Calogero Gambino, a senior Deutsche Bank regulatory lawyer, was found dead at his New York City home after committing suicide, and Thierry Leyne, the French-Israeli entrepreneur who started an investment firm with former IMF Managing Director Dominique Strauss-Kahn, jumped off the 23rd floor of a building in Tel Aviv, Israel.
The two deaths come more than seven months after about a dozen bankers committed suicide
between January and March. In January, William Broeksmit, former senior executive at Deutsche Bank, was found dead after hanging himself at his London home, which set off a series of banker suicides, including former Fed officials and numerous JPMorgan traders.
Gambino was an associate general counsel and a managing director who worked for the German bank for 11 years, according to the Wall Street Journal
, which first reported his death. He was closely involved in negotiating legal issues for the bank, including a probe by regulators over allegations they manipulated the Libor benchmark interest rate as well as currency markets.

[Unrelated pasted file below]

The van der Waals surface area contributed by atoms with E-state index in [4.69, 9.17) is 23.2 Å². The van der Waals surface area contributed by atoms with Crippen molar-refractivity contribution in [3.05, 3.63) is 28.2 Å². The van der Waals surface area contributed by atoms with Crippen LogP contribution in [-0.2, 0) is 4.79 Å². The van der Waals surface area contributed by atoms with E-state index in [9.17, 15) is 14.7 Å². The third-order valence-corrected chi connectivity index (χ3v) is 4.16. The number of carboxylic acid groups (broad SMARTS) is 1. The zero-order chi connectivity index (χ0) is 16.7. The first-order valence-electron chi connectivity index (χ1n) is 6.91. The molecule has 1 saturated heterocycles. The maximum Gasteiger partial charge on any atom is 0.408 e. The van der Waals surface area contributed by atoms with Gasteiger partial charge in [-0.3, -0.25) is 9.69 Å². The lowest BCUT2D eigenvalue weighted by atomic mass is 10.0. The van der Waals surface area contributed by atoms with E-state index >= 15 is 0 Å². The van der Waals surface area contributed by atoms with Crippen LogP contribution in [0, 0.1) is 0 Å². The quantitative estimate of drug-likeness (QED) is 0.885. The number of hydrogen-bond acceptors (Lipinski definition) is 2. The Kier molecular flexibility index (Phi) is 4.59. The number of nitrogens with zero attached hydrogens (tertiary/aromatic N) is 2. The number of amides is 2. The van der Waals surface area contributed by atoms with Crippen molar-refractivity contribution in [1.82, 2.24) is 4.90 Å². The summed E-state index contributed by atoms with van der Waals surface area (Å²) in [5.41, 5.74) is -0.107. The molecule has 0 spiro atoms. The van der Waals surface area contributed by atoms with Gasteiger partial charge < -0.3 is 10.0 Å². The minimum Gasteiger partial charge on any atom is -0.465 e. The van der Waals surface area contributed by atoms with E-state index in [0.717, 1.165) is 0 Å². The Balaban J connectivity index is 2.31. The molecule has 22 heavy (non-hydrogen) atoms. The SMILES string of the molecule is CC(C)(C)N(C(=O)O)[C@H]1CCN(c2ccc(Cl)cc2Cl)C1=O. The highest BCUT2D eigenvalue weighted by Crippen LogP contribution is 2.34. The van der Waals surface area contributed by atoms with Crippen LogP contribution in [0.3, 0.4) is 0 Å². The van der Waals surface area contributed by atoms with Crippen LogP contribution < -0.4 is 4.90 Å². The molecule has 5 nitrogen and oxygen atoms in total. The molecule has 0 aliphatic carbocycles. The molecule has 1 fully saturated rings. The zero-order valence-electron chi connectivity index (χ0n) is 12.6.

Leyne joined Strauss-Kahn in establishing the Paris-traded firm Leyne, Strauss-Kahn & Partners in 2013. The partnership was formed after the former IMF head bought a 20% stake to help develop the investment-banking franchise of Leyne’s company, Anatevka SA.
In late February, Forbes
asked the Centers for Disease Control and Prevention to pull the latest suicide statistics from its National Occupational Mortality Surveillance database. During 1999, 2003, 2004, and 2007—the most recent data available—329 suicides were reported among financial specialists, more than in any other occupation tracked by the CDC except for the broad grouping of “engineers and scientists,” a cohort that lost 502 to suicide.
The rash of suicides earlier this year sent a shudder through Wall Street, and now, after a calm summer, two prominent bankers have taken their lives.